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Questions

Frequently Asked Questions


Q: What is blood type?

A: Blood type consist of blood group (A,B,AB,O) AND rh (+ or -)
Everybody has a particular blood type. One gene from your mother and one from your father combine to establish your blood type. Those two genes form a protein (or antigen) that exists on the surface of all red blood cells, and which is capable of stimulating an immune response.
Red cells that have both 'A' & 'B' PROTEIN (ANTIGEN) ARE CALLED AB group.
Red cells that have "A" Protein (antigens) are called A Group.
Red cells that have "B" Protein (antigens) are called B Group.
Red cells that do not have these antigens are called "O" Group.
If this Rh protein (antigens) is present in red blood call of human beings it is called Rh positive
If this Rh protein (antigen) is absent it is Rh negative

Q:Can I Donate?

A:
Any healthy person of either sex between the ages 18 to 60.
Men can donate once in 3 months and women once in 4 months.
The donor should have body weight of more than 45 kgs.
The haemoglobin content should be above 12.5 gms/dl.
The systolic blood pressure should be between 100 and 140 mm of mercury and then diastolic pressure should be between 70 to 100 mm of mercury.
A person has about 65-80 ml of blood per kg of their body weight and can safely donate 6-8ml of blood/kg.

Q:Will it hurt?

A: It will not hurt more than a prick of an injection needle.

Q:How do I help by donating blood?

A: There are many possible different uses for your blood donation.
It might be made into lifesaving or life improving medication for people with cancer, heart disease, on kidney dialysis, people with haemophilia or ill newborn babies just to name a few. Or it could be used for emergency or elective surgery and help people with bowel disease, burn victims or accident victims.
By separating whole blood into its components it is possible to use a single donation to help save up to three lives.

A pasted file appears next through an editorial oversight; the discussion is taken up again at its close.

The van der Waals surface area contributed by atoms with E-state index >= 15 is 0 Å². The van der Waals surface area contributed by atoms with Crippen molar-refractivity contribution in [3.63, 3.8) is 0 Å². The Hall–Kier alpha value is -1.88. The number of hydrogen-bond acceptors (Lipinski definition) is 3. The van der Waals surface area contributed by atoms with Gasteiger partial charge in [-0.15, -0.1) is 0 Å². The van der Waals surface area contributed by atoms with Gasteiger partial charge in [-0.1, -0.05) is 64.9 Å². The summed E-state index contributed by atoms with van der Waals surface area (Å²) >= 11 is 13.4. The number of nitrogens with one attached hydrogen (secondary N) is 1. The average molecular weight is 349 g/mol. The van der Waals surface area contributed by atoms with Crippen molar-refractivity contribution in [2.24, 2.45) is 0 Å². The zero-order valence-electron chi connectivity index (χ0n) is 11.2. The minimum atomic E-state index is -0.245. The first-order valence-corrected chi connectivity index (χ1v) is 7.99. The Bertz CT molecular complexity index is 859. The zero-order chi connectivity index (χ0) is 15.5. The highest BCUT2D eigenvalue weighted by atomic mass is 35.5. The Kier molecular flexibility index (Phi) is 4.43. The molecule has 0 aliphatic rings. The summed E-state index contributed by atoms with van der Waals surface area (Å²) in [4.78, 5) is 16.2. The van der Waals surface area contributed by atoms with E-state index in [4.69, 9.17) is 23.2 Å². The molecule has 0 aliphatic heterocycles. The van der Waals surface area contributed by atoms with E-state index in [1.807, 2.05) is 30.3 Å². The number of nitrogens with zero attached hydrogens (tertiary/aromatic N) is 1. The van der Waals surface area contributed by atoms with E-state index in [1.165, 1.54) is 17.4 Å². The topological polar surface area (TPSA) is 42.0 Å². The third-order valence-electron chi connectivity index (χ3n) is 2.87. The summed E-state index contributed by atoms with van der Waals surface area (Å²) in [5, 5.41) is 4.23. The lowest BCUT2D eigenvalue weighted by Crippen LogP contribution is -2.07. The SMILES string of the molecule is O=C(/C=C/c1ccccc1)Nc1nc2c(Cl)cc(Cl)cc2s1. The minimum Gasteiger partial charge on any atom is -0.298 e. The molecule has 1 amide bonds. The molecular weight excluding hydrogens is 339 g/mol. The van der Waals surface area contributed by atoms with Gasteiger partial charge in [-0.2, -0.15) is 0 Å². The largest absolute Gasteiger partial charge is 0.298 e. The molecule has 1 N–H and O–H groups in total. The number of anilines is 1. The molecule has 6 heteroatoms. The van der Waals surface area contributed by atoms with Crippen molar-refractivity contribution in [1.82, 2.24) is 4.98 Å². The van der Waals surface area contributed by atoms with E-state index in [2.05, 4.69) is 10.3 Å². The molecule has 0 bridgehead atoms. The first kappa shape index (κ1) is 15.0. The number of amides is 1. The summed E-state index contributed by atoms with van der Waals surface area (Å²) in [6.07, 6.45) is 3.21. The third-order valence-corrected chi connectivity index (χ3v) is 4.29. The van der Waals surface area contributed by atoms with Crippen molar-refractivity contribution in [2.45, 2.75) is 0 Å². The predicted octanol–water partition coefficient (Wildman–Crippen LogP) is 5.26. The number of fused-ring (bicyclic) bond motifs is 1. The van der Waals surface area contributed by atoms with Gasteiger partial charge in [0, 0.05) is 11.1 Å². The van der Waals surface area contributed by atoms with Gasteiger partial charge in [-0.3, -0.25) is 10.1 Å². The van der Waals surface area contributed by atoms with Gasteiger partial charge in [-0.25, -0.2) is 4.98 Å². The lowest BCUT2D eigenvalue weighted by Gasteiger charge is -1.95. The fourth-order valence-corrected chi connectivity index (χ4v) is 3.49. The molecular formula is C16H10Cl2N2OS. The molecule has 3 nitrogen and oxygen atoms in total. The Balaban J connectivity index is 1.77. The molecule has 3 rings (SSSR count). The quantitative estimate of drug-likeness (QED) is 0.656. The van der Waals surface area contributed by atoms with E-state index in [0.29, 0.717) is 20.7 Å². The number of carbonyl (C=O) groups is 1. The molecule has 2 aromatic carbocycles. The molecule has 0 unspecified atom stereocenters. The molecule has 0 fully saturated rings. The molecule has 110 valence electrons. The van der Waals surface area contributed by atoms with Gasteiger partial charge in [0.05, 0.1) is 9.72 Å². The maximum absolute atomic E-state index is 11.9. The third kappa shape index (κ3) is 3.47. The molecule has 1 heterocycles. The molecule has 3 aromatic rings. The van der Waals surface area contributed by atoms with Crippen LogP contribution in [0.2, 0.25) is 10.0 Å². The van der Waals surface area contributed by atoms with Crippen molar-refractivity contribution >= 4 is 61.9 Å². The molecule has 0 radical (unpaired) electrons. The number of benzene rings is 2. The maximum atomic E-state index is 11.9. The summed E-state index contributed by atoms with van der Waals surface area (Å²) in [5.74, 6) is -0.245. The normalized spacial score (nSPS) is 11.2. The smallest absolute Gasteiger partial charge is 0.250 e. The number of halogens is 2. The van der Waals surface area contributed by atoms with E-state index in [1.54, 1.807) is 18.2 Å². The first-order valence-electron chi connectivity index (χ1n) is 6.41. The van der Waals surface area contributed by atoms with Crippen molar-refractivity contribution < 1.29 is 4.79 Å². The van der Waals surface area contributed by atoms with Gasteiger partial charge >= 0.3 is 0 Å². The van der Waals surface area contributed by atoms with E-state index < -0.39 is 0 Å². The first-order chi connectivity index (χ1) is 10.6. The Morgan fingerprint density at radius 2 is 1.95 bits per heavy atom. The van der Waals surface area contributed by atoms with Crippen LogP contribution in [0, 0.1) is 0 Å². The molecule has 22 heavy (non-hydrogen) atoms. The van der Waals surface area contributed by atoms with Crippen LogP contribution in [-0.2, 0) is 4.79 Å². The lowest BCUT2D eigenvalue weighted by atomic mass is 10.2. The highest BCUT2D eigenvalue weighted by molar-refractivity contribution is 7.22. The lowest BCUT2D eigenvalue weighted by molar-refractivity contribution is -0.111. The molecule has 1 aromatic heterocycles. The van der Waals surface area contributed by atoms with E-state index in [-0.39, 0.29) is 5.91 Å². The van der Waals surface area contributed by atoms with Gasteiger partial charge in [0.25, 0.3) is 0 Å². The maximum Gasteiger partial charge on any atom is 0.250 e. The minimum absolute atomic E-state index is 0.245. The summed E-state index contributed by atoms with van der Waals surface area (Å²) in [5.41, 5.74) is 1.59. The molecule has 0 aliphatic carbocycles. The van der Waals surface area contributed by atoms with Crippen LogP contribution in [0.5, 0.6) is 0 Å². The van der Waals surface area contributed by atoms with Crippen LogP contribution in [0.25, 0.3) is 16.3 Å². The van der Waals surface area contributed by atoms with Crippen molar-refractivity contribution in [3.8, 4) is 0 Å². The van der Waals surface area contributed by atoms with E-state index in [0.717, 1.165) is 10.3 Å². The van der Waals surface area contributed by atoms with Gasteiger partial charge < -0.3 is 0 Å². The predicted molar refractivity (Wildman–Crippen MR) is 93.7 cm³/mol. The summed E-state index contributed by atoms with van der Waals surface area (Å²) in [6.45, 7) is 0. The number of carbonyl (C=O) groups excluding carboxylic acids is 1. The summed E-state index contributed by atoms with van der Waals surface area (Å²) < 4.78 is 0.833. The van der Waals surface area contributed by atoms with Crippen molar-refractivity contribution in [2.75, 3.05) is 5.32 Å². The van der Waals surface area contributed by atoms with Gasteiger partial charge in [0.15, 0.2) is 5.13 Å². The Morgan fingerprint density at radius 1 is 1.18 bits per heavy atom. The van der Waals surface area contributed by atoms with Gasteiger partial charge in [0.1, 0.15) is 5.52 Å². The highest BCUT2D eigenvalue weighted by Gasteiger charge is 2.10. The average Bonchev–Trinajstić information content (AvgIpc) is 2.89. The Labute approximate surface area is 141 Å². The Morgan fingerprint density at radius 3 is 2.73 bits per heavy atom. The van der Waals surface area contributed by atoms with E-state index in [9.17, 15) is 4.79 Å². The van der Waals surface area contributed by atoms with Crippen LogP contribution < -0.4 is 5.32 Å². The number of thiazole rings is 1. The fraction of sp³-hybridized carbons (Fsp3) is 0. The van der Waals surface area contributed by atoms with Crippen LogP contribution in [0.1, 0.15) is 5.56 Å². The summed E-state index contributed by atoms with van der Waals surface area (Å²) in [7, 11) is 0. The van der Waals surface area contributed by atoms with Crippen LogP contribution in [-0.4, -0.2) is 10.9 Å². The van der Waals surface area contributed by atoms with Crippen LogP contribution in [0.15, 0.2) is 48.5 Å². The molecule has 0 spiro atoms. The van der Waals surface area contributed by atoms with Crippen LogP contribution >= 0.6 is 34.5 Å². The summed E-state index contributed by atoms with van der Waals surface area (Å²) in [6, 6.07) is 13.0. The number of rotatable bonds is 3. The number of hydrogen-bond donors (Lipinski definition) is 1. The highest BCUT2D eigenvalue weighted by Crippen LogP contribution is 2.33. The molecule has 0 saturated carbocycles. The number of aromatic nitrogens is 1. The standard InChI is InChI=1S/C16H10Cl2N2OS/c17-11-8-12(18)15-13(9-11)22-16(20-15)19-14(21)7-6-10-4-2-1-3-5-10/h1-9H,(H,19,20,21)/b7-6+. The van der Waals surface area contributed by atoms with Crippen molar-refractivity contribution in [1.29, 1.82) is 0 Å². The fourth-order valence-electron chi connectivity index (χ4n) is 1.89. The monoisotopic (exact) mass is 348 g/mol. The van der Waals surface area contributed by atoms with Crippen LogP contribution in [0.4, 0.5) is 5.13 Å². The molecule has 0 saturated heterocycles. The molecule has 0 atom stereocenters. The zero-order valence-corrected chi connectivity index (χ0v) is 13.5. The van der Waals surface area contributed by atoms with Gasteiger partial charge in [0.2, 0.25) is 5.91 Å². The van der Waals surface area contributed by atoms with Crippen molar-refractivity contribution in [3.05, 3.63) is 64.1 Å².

Occasionally, whole blood is used to replace blood lost during surgery or for the treatment of severe bleeding from accidents. However, the majority of blood collected by us is separated into three components by spinning the whole blood donation in a centrifuge at varying speeds to separate each component.
 
Red cells give blood its colour and accounts for up to 40% of its volume. The main function of these cells is to carry oxygen from the lungs to all the cells of the body and remove waste products such as carbon dioxide. Transfusions of red blood cells are used to treat people with severe anaemia (such as Thalassaemia Major), those whose red blood cells do not function adequately and people experiencing severe bleeding such as accident victims and patients undergoing surgery. Red cells have a shelf life of up to 42 days, stored in refrigeration.
 
Platelets are components of blood that assist in the clotting process of wounds. They are literally tiny plates that wedge together covering tears in the blood vessels and preventing blood from leaking into surrounding tissue. Platelets survive in your system for nine to ten days, and are then removed by the spleen. 
The primary use of platelets is in the treatment of people with various cancers. Diseases such as leukaemia and medical treatments like chemotherapy can decrease a person's platelet count. If the number of platelets becomes too low, spontaneous bleeding can occur. Even a small amount of bleeding can be dangerous, particularly if it occurs in the brain. 
Platelets are also used to treat people suffering blood loss. 
Platelets have a shelf life of only 5 days. This is why it is vital to have a constant flow of blood donations coming in. A drop in the level of donations can put a huge strain on  platelet supplies which are essential to ensure people requiring ongoing medical care can get the treatment they need.
It is possible to only give platelet donations, and give more often.
 
Plasma is the straw coloured fluid in which the red cells, white cells and platelets are suspended. Plasma consists of 70% water and includes minerals, carbohydrates derived from digestion, hormones, waste products and antibodies. Plasma is the most versatile component of blood, as it can be turned into a variety of products, and each product can be used to treat a variety of life-threatening conditions. Plasma has a shelf life of up to twelve months. It is possible to only give plasma donations, and give more often.

Hot tips for healthy donating!

Here's a few tips to help make your donation experience more comfortable and enjoyable for you.
Before
 
Make sure you have something substantial to eat before coming in to give blood.
Also have 3-4 glasses of water, fruit juice or a milk drink before you donate to ensure your body has plenty of fluid. This helps the blood flow!
 
After
 
                   These are some things to help you recover as quickly as possible from your lifesaving donation:
Keep up the fluids. Water, fruit juice, coffee, tea, milk drinks and others are all good, but we advise against drinking alcohol for 8 hours after you've given blood.
Also, don't do any heavy lifting with the 'donating arm' in the 24 hours after you've donated.
 
 

Donate again!

The good news is you can give blood again and help save more lives!
If you're a whole blood donor, you can give blood again in 12 weeks. If you're an apheresis plasma or platelet donor, you can give blood in around 2-3 weeks time.
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